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Make It Stick: How to successfully add exercise and good nutrition into your life.

Key points

  • Pair new habits with old habits

  • Pair new habits with a reward

  • Find like-minded people

  • Change your environment

  • Change your mindset


When someone decides they want to get their health in order, it’s not unusual for them to make big sweeping changes. They take on a completely new diet and suddenly start exercising 5 days a week. Some people wipe the slate completely clean and are hugely successful (especially if they have outside support). But for most people making changes on their own, this tactic is overwhelming. It's not long before old habits creep in and eventually reign supreme once more. Here’s my advice: Find a couple small things you can change, and stick with those changes until they become solid habits. The easier you can make a new habit, the easier it will be to keep it going. Here are some ideas on how to create new habits that will get you toward your goal.

First, pair a new habit with an old one. Let’s say you want to add more fruit to your diet but can’t seem to remember to do it on a daily basis. Find one consistent thing you already do daily, and add eating fruit to that daily ritual. For example, if you have coffee every morning for breakfast, say (out loud or write it down), “When I sit down at the kitchen table to drink my morning coffee, I will eat a piece of fruit.” Or let’s say you want to remember to stretch your hip flexors, and you binge watch Netflix at 8:30 pm every night. Say out loud, “When I turn on my Netflix show at 8:30 pm, I will do my hip flexor stretches.” The more specific you can be, the more likely you will follow through. It’s not “I’ll eat a piece of fruit at lunch” or “I’ll work out at the end of the day”. It’s “When I put my sandwich on my plate at lunch, I will grab a piece of fruit and put it on the plate as well.” Or “When I hang up on my conference call at 4:45 pm, I will put on my exercise clothes and ride my bike.” Still having problems following through? Post-it notes and alarms are your best friend.

Second, try tying your new habit in with a reward. I’ll make this example short and sweet: “When I finish writing this blog post about habits, I can go watch ‘The Great British Baking Show’.” You get the idea, right? (Pro-tip #1: If your goal is healthier eating, please for the sake of everything good and holy, don’t pair eating vegetables with getting a bigger portion of dessert. Pro-tip #2: If your goal is healthier eating, reconsider watching ‘The Great British Baking Show.’)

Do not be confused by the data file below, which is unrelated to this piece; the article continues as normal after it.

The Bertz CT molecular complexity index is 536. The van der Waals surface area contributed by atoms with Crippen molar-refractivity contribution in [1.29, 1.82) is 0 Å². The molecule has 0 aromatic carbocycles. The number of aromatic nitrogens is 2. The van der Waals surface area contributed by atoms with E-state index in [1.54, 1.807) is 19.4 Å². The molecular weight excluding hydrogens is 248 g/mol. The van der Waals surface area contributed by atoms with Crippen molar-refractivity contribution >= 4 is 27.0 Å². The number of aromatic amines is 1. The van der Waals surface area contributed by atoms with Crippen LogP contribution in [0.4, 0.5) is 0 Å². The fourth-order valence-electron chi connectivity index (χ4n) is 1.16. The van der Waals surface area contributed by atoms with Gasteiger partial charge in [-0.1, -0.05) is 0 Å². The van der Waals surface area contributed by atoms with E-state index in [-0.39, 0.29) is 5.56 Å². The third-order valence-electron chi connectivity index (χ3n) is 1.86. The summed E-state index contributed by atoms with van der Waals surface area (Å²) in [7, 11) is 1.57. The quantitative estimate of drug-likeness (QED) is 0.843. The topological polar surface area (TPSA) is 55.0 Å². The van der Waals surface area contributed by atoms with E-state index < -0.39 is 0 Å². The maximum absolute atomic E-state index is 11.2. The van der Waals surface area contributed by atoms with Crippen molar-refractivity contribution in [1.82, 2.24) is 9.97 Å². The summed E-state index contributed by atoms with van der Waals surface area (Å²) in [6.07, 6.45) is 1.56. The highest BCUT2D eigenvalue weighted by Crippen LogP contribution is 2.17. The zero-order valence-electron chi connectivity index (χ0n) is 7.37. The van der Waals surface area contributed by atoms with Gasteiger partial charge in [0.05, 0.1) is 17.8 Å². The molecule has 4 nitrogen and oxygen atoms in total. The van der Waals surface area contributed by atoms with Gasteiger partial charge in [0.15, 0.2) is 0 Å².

Third, find like-minded people. Have you ever noticed at a party that you tend to do what others around you are doing? For instance, I rarely drink at home. I know this may sound odd, but I don’t care one way or the other about alcohol; I’d rather eat chocolate. Yet for some reason, when I go to a social gathering where others are having a drink, I always join in. To be clear, this isn’t a bad habit -- I’m not exactly doing a keg stand. But this is an example of how social situations influence behaviour. If you find yourself feeling alone in your healthy lifestyle endeavors, find someone who can help influence you to ‘keep on keeping on’ with your healthy habits.

Fourth, change your environment. More on this here:

Fifth, change your mindset. More on this here:

It’s not unusual for there to be a lag time between when a new habit is formed and when the results begin to show. When I was finally released to start exercising following the c-section birth of my second child, I couldn’t wait to get moving. I hadn’t exercised in over 2 months, I had an infant, a two-year old, and had just moved to a new city. But I’m a fitness professional, I know what I need to do to lose weight, and none of these things were going to get in my way. I popped DVD’s into the player and worked out for 25 min daily. Okay, okay: They were 25 min workouts, but with constant interruptions from the preschooler and infant, they were more in the 45 min to 1 hour category. Despite the utter frustration of trying to complete the constantly interrupted workouts, I knew I was on my way to being fit and back to pre-pregnancy weight. After the first week, I stepped on the scale. Not a pound loss. No biggie, it had just been a week. I kept at it. The second week in: nada. I thought it was strange, but I knew what way was up, so I kept going. Third week: nothing. Really? Fourth week: nothing. Argh. Fifth week: nothing. Sooooo frustrating! What gives?!?

Maybe this isn’t your exact story, but I have no doubt something similar has happened at some point in your life. You made a change, you kept it up for a few weeks, but the fruits of your labor just weren’t showing. Let’s be honest, starting a new habit can be inspiring and exciting, and then it quickly becomes a slog. At that point, we often throw in the towel. But I’m here to say, “Stick with it!” There’s no magic timeline for making a habit stick--21 days, 3 months, 1 year. What matters is you keep getting repetitions under your belt. I promise you, you are laying the groundwork for great things to come. It only takes a small, consistent change to add up to big things later. By the end of my sixth week of exercise: Boom! Five pounds gone. Within the year, the pregnancy weight had melted away.

*For more detailed information on forming lasting habits, I highly recommend James Clear’s Atomic Habits. My last 3 posts on habits have been inspired by his work.

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